Fig. 5

Predicted dose (95% confidence bounds) for PO2 in intervention group over time. PO2, average defined daily dose of paracetamol per patient reimbursed for paracetamol per month

Fig. 6

Predicted proportion (95% confidence bounds) for SO3 in intervention group over time. SO3, proportion of patients reimbursed for any nonsteroidal anti-inflammatory drug; GP, general practitioner

Sensitivity analyses

When removing the practices for which no date of visit was recorded from the analysis, similar results were obtained for both the primary and secondary outcome analyses and the exploratory analyses (results not shown).

Discussion

In this study, we assessed the effectiveness of Farmaka’s AD visits on appropriate prescribing of pain relief medication in osteoarthritis. We found a significant impact of the visits conducted by academic detailers on one primary outcome, i.e. the proportion of patients prescribed with a recommended NSAID among those prescribed with any NSAID, confirming the usefulness of the ADS in improving appropriate prescribing of pain relief medication. This result supports the effectiveness of the ADS in general, as demonstrated earlier both in Belgium [6, 7] and abroad [25, 26]. However, an impact of the ADS could not be found for the other outcomes under study, indicating that improvements might be very condition and outcome-specific, which might explain why Borgermans et al. and Goldberg et al. could not demonstrate the effectiveness of the ADS in their countries [8, 27]. Another explanation might be that the advice to change the prescribed drug to a similar safer drug is more easily accepted than the advice to stop prescribing this drug altogether.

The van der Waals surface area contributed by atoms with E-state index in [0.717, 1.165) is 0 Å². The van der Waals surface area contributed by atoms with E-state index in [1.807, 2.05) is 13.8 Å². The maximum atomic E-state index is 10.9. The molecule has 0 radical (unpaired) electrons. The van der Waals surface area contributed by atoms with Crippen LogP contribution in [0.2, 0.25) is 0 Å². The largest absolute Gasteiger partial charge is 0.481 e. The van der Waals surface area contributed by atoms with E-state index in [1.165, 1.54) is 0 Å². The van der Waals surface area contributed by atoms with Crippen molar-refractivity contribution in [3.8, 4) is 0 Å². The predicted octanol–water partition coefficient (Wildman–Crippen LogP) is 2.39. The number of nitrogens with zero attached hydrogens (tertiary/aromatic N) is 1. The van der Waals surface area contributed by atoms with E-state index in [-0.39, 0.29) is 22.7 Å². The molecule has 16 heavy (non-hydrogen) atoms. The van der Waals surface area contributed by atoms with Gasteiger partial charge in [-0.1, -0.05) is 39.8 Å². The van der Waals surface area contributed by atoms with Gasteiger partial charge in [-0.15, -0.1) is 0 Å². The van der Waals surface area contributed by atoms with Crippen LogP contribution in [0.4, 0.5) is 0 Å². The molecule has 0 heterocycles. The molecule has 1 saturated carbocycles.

Additionally, we found that the profile and age of the AD visitor might impact the effectiveness of the visit. A small, but significant, decrease in the DPM of paracetamol directly after the intervention was observed when the visit was conducted by a visitor aged 40 or above (compared to a visitor aged below 40). Another small, but significant, decrease in the odds of receiving an NSAID directly after the intervention was observed when the visit was conducted by a GP (compared to a visitor who is not a GP). A possible explanation for these traits to positively influence the effectiveness of the AD visit might be that GPs are more inclined to believe a more experienced person, either by training (GP) or by age. Although this was not formally tested, visiting at least one GP in a practice seems to have a comparable impact as visiting all GPs in a practice.

Strengths and weaknesses of the study